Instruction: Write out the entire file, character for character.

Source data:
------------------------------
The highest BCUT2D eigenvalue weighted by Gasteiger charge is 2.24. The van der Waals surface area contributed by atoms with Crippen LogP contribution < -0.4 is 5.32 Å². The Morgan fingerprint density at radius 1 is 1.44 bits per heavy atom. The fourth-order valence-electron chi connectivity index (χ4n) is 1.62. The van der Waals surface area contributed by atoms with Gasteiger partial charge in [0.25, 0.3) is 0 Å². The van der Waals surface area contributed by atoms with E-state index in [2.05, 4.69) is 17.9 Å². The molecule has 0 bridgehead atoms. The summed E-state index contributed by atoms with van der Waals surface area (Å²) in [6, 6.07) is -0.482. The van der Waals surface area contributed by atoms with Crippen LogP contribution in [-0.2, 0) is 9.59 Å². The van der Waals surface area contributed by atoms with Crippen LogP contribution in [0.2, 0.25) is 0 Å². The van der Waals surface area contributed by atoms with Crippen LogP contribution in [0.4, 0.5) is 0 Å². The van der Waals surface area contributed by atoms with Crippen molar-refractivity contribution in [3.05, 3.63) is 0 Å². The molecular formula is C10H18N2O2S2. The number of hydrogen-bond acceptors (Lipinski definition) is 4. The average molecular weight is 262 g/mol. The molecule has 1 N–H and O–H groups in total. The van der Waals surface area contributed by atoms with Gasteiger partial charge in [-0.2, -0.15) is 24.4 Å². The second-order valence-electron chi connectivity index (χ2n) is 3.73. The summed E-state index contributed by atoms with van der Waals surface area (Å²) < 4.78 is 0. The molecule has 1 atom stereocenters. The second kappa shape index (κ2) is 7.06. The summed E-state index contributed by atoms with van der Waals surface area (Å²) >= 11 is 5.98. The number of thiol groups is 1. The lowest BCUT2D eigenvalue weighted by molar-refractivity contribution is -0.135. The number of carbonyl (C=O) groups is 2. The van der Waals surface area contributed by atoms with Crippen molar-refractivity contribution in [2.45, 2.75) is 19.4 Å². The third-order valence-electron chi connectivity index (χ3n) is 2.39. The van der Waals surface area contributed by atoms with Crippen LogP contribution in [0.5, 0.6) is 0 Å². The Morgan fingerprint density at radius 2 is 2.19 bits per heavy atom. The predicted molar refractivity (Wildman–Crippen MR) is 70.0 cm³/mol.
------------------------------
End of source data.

The highest BCUT2D eigenvalue weighted by Gasteiger charge is 2.24. The van der Waals surface area contributed by atoms with Crippen LogP contribution < -0.4 is 5.32 Å². The Morgan fingerprint density at radius 1 is 1.44 bits per heavy atom. The fourth-order valence-electron chi connectivity index (χ4n) is 1.62. The van der Waals surface area contributed by atoms with Gasteiger partial charge in [0.25, 0.3) is 0 Å². The van der Waals surface area contributed by atoms with E-state index in [2.05, 4.69) is 17.9 Å². The molecule has 0 bridgehead atoms. The summed E-state index contributed by atoms with van der Waals surface area (Å²) in [6, 6.07) is -0.482. The van der Waals surface area contributed by atoms with Crippen LogP contribution in [-0.2, 0) is 9.59 Å². The van der Waals surface area contributed by atoms with Crippen LogP contribution in [0.2, 0.25) is 0 Å². The van der Waals surface area contributed by atoms with Crippen LogP contribution in [0.4, 0.5) is 0 Å². The van der Waals surface area contributed by atoms with Crippen molar-refractivity contribution in [3.05, 3.63) is 0 Å². The molecular formula is C10H18N2O2S2. The number of hydrogen-bond acceptors (Lipinski definition) is 4. The average molecular weight is 262 g/mol. The molecule has 1 N–H and O–H groups in total. The van der Waals surface area contributed by atoms with Gasteiger partial charge in [-0.2, -0.15) is 24.4 Å². The second-order valence-electron chi connectivity index (χ2n) is 3.73. The summed E-state index contributed by atoms with van der Waals surface area (Å²) < 4.78 is 0. The molecule has 1 atom stereocenters. The second kappa shape index (κ2) is 7.06. The summed E-state index contributed by atoms with van der Waals surface area (Å²) >= 11 is 5.98. The number of thiol groups is 1. The lowest BCUT2D eigenvalue weighted by molar-refractivity contribution is -0.135. The number of carbonyl (C=O) groups is 2. The van der Waals surface area contributed by atoms with Crippen molar-refractivity contribution in [2.45, 2.75) is 19.4 Å². The third-order valence-electron chi connectivity index (χ3n) is 2.39. The van der Waals surface area contributed by atoms with Crippen LogP contribution in [0.5, 0.6) is 0 Å². The Morgan fingerprint density at radius 2 is 2.19 bits per heavy atom. The predicted molar refractivity (Wildman–Crippen MR) is 70.0 cm³/mol.